Thursday, April 26, 2012

Opt-out movement is spreading

Here are some quick links on opting out and high-stakes testing from around New York and the nation. (updated 5/20/2012)

New York City:

Western New York:

5/20 update:

5/20 update:

Central New York:
5/20 update:  Auburn area principal says APPR is bad idea.

Washington State:

5/20 update:  More on Snohomish parent revolt to take back their schools.

Texas (birthplace of NCLB)
400+ Texas School Boards  say no more high-stakes testing.

5/20 update: "Lone STAAR Rebellion"


Florida 5/20 update

Florida's FCAT problems

More on Florida's FCAT

North Carolina 5/20 update

Questioning HST


News Articles questioning high-stakes testing:

Creativity lost because of testing.

Charter school in Buffalo closed because of test scores.

Effect of high-stakes testing on Special Education students.

5/20 update The heroes of real "ed reform"


Principals against high-stakes testing:(5/3 update)

National Resolution on high-stakes Testing: looking for  individuals and organizations support.

New York State Petition against high-stakes Testing


Commissioner Dr. John B. King's email to ask questions:


 Movement against "deformers" is growing! 


National School Boards Resolution against high-stakes testing. 

BOYCOTT PEARSON- creator of NYS Assessments


Tuesday, April 24, 2012

NYSED & Pearson follies-- time for resignations.

As each day passes since the start of "testing season" here in New York, another exam error or controversy has made headlines across the state.  The many problems with the New York State Assessment program highlights why using high-stakes testing to judge the progress of our children and the quality of our educators and schools is irresponsible policy. 

As President Harry S. Truman said, "The buck stops here"Does that apply to Commissioner John B. King, Jr and his staff? The leadership at NYSED and in the governor's office preach "accountability".  Will they accept responsibility for this debacle?  From Commissioner King's press release on April 20, it looks like he wants to pass the buck.  It is time for Mr. King to resign or be fired.

Attention was brought to the many problems with the state assessments with the breaking of "Pineapplegate" on the NYC Public School Parents blog.  Soon New York City and national media outlets picked up the story.  (A great primer here on Pineapplegate) Soon New York's Commissioner King, issued a harried statement that NYSED was not going to count the reading passage questions with the "Hare and the Pineapple". NYSED also released the "Pineapple" passage and the follow up questions that eighth graders endured on Friday to the public.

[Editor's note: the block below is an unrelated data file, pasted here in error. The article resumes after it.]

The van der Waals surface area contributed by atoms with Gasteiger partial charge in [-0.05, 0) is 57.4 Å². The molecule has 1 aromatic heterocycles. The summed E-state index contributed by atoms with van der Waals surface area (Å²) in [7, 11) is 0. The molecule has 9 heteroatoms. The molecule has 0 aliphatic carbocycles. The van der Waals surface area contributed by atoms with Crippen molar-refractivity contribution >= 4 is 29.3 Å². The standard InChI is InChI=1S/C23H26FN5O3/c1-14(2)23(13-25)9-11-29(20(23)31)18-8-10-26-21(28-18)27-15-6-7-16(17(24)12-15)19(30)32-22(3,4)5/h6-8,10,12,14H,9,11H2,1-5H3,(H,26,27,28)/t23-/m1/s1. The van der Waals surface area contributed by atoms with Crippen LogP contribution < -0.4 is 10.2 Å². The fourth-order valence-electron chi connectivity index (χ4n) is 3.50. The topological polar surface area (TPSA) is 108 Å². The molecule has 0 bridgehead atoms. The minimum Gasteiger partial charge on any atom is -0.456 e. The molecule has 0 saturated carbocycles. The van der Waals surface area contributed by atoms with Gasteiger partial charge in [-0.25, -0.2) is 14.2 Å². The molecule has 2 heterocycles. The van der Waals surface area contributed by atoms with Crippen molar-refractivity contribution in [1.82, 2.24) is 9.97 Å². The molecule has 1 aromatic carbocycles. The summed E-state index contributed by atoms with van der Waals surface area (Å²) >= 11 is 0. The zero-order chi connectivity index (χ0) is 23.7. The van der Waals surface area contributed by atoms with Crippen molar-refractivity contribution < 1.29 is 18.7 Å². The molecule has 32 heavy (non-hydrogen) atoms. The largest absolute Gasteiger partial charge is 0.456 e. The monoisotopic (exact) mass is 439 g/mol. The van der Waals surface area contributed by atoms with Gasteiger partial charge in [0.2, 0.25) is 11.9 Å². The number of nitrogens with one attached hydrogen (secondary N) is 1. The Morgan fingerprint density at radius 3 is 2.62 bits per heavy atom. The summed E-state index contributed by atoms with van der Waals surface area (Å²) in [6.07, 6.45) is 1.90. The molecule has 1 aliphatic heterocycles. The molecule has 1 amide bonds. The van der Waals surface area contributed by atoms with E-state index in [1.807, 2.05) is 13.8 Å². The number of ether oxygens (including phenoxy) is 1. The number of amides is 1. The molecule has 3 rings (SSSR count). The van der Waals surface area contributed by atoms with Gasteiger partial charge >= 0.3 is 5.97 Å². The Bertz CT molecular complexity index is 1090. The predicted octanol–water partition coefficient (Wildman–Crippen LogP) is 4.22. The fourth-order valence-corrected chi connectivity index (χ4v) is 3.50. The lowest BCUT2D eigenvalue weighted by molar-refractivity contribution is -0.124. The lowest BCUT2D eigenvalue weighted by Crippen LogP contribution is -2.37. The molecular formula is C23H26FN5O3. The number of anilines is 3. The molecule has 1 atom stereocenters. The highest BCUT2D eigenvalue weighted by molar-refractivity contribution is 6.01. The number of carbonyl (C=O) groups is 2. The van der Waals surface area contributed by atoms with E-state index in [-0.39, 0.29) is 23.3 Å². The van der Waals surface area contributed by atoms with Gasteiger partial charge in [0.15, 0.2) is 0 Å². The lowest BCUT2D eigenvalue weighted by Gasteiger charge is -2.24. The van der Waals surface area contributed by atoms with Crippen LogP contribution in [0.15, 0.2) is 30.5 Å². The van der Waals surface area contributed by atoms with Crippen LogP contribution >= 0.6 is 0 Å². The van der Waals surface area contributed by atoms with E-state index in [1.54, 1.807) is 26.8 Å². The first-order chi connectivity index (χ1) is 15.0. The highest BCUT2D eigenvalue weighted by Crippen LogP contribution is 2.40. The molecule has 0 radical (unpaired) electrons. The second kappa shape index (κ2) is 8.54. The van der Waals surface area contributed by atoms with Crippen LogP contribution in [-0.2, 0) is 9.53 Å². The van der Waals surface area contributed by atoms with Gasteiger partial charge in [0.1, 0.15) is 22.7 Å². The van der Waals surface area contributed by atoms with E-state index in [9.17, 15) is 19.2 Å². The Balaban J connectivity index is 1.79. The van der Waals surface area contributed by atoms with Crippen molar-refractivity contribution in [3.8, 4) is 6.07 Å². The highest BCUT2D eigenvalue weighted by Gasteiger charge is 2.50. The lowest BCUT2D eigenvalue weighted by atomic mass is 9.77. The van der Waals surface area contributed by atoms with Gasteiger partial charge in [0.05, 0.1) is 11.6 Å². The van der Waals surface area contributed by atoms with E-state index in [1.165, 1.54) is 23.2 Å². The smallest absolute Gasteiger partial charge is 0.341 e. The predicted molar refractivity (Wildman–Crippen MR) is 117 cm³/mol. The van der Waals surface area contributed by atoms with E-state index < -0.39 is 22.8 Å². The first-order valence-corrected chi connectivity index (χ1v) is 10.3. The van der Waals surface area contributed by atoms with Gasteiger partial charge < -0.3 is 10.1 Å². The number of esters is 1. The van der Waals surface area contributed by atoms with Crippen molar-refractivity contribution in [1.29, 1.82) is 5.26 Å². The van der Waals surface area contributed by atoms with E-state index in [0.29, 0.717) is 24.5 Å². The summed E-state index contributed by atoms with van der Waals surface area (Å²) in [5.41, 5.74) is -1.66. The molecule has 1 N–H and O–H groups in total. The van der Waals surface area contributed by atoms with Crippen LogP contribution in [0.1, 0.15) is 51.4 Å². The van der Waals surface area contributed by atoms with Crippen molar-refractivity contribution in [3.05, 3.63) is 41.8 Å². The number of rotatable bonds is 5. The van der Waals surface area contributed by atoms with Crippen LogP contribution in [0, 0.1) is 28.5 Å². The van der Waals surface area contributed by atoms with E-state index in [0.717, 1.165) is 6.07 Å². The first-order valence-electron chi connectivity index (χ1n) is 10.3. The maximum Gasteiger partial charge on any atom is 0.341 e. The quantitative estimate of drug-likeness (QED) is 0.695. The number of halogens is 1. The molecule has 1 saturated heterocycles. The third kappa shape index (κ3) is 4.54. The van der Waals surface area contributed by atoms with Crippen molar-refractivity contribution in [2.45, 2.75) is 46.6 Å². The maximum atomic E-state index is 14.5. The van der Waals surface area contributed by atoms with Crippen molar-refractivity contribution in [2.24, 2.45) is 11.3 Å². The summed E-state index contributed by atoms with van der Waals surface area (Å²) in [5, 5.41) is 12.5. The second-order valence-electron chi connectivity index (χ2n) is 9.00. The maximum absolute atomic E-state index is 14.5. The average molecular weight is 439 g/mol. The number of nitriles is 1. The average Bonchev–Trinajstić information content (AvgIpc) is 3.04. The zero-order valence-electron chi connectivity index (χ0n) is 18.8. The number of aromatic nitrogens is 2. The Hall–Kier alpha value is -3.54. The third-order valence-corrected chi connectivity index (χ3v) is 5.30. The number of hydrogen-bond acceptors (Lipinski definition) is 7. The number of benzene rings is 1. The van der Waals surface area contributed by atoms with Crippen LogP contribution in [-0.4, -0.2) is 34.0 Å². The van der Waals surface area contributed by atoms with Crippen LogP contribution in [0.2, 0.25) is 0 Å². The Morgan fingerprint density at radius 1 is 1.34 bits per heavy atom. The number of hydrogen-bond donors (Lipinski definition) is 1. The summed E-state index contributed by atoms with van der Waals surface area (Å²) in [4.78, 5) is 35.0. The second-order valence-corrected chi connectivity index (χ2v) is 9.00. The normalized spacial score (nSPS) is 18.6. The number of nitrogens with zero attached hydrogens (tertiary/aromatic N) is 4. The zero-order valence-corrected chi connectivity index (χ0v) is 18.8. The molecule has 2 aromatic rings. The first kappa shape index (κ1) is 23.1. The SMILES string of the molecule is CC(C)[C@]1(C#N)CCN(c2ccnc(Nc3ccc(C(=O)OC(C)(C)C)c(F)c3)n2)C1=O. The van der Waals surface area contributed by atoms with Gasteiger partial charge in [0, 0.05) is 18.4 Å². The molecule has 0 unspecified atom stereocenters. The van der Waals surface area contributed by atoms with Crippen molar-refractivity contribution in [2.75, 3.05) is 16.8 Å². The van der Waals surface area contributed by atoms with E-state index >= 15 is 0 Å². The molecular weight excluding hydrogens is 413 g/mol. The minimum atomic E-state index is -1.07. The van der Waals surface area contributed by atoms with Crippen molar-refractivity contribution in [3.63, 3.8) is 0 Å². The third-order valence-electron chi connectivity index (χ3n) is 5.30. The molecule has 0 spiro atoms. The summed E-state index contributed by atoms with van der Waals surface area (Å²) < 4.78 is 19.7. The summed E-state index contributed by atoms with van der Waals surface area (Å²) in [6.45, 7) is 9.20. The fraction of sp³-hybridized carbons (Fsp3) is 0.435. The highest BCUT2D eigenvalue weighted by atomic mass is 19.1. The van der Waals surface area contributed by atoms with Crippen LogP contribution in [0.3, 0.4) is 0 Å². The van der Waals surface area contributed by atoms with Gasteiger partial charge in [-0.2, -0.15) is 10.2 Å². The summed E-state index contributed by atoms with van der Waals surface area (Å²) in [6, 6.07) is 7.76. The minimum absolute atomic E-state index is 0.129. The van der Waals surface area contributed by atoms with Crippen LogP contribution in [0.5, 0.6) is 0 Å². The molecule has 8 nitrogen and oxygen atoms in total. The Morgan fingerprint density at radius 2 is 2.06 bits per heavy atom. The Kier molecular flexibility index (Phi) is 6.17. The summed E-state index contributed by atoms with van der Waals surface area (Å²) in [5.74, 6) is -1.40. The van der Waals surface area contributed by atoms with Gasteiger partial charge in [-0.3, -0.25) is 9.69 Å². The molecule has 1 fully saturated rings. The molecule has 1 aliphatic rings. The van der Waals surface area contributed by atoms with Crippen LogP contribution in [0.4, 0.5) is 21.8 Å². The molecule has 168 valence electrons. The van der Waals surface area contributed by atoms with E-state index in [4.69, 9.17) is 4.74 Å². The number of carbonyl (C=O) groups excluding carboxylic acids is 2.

Since "Pineapplegate" broke, comments on blog and news media sites have exploded with parents, students and teachers complaining about other parts of last week's ELA tests.  These criticisms seem to hit all grade levels of the ELA exams that New York students completed over three days.   At this point NYSED should release of all the tests so parents can see the quality of the exams that Pearson is getting $32 million to assess our schools.  Commissioner King and his minions, along with Governor Cuomo want to publicize teacher evaluation results, should not the public have the right to see the exams?

As this week began, more errors have been found on last week's 3rd and 6th grade ELA scoring guides, as well as this week's 4th and 8th grade math exams.  The correction issued by NYSED on the fourth grade math exam is very troubling:

"Question 58 on all test forms has two correct answers. If during this test any
student asks about Question 58, proctors may advise the student that there are
two correct answers to this question."

Students are told and conditioned to the fact that teachers cannot assist them during the test.  Would a student, especially a nine year old, even ask the teacher about the confusing answer choices?  When a educator makes a mistake on their own teacher-created tests, that teacher will either eliminate one of the two correct choices or remove the question altogether.  Why is NYSED not doing this?  Will a child get confused, frustrated or spend a great deal of time and energy on that question?  Eighth graders complained that the "pineapple" question flustered them throughout the exam. 

Pearson should not escape scrutiny as well.  Mr. King noted in his press release that the "pineapple" question had been used by Pearson in the past.  If the test questions with errors had been used in other states or "field tested", why are there so many mistakes?  The bottom line is that the privatization of our public schools is not only costing taxpayers a ton of money, but is harming the education of our children.  Pearson's priority is clearly profit over quality.  It is time to investigate the test creation process by this corporate monster that is beginning to have a significant control over what our children learn.  Parents and taxpayers should tell New York State to cancel its contract with Pearson due to its incompetence.

We need to return our public schools to the parents, educators and students.  Parents need to take back our education system from the so-called "reformers" who favor policies that harm our children.  Most of these reformers have little or no experience in education.  The lack of classroom knowledge is clearly showing with Commissioner King, his staff, and the Cuomo administration.  The time has come to "clean house" and bring in actual educators to run our public schools here in New York State.


4/27 NEW LINK : from Washington Post and Fred Smith on test design and Pearson's failings.

4/29 NEW LINK: United Opt Out details Pearson taking over our public education system.

5/20 NEW LINK:  The Pearson MONSTER
5/3 New Information:


Here are the details about each of the mistakes/errors found (so far) on NYS Exams.(4/24):

 Pineapple and the Hare (PineappleGate):

6th grade ELA scoring guide error:

4th grade math: 

8th grade math:

3rd grade scoring guide:

Wednesday, April 18, 2012

Day two ELA - Pearson's Listening Passage is a joke.

Today was day two of the NYS ELA Assessment.  As the proctor for my 7th grade students, I had to read a listening passage twice to the students as they took notes.  After the reading, the students had to answer a graphic organizer, multiple choice questions and write an essay pertaining to the listening passage.